ST: What was the idea behind going on Kickstarter to fund its printing and not shop the comic to a more mainstream publisher?
CHRIS: When we started WART we decided to make it a webcomic – printing it and taking it to comic conventions, or pitching it to a company, simply didn’t occur to us at the time. We updated it a page a week, and that felt manageable and sensible. We also liked that it was all us – we made every decision about WART and learned a lot about comic creation (and the business behind it) in the process.
As time passed and WART found fans, we printed a very small run of books and took them to comic conventions around the UK. The plan was to have some fun, sell some books, and see how it went. They sold out quickly and we realised we needed more – Kickstarter seemed like a great way to fund that, and reachan audience of people who love comics but not necessarily webcomics. We’re not just asking for cash though – anybody who pledges gets a lot of great stuff in return.
Finding a mainstream publisher for something that is already available online seems unlikely, but it’s something we’re considering for future projects.
ST: Since you collaborate via the net, sitting in different locations, what is the creative process like? Are there any particular challenges?
AMMAR: The biggest challenge is that it’s really hard to have a beer with each other! We email a lot and keep extensive documents of everything we think of in Google Docs.
When we start a new part we talk about what will happen. Chris will write a first draft of the script. We change a couple of small things here and there so we have a finished script. Chris provides his insights on panel placements, sounds effects and special effects.
I just start at page one and start sketching. Sometimes during sketching things might shift a bit from the script but that hardly happens.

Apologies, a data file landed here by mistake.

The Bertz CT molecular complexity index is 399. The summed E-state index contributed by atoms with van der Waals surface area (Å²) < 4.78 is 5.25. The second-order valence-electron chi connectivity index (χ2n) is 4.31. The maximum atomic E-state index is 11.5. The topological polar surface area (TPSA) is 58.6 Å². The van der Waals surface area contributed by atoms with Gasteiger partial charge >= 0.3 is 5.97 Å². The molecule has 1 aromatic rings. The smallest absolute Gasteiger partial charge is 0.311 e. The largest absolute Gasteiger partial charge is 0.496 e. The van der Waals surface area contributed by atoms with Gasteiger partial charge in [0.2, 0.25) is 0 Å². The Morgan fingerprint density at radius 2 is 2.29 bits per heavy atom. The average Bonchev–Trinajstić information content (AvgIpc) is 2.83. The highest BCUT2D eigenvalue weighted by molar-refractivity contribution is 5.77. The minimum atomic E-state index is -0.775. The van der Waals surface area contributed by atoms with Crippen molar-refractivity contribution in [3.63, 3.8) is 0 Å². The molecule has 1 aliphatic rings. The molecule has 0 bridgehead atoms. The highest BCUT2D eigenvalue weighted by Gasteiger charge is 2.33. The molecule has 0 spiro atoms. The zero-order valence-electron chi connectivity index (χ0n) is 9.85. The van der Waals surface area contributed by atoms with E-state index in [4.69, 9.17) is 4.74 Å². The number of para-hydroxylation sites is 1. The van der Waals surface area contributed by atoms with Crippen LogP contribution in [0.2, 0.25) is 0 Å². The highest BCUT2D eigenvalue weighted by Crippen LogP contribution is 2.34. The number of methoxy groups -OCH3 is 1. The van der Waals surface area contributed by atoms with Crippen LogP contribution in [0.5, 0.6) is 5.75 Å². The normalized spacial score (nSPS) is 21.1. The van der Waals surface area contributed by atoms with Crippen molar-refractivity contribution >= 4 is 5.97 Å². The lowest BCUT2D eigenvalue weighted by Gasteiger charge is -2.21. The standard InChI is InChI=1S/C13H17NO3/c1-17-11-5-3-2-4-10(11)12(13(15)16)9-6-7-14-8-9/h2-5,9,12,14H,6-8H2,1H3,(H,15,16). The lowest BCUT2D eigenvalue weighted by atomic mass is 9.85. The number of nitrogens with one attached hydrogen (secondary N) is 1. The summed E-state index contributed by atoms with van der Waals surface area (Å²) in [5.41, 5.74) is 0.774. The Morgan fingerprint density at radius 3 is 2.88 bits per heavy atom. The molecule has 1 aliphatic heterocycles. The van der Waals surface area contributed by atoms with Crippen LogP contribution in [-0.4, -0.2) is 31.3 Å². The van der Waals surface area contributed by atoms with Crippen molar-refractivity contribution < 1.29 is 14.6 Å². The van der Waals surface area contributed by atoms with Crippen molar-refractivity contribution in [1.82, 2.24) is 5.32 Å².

Once a sketch is done I send it to Chris and then I start drawing all the line-art and shadows. Coloring is next and last lettering.
Once the page is finished I send it to Chris. When everyone is happy we’ll post it online! rinse and repeat.
Because we don’t have crazy time differences communication isn’t much of a problem.
CHRIS: I actually think it’s crazy how few challenges we face. Maybe the fact we communicate exclusively via email helps, but we’ve never really argued about anything WART-related. Everything is very smooth and I don’t worry about pitching a dozen terrible ideas to find the one idea we will actually go with. From the very start it felt like a very collaborative situation.
Lastly, what advice would you give to aspiring comic writers and artists?
AMMAR: For aspiring comic artists: practise, practise, practise! I’m still doing it. Learn about anatomy, perspective and story telling.
Also important: define your own style. Use other people’s style as an inspiration but don’t just copy what they are doing.
CHRIS: Stop ‘aspiring’ to make something and make something. The first thing might suck but the second thing will suck slightly less. By the fifth or sixth thing, you might have something people like.
Also, read a lot of comics and pay attention to things like pacing, page layout, how the story flows through each panel on a page. Think about what makes your favourite comic good, think about how you would make it better, or what you would do differently. Make notes.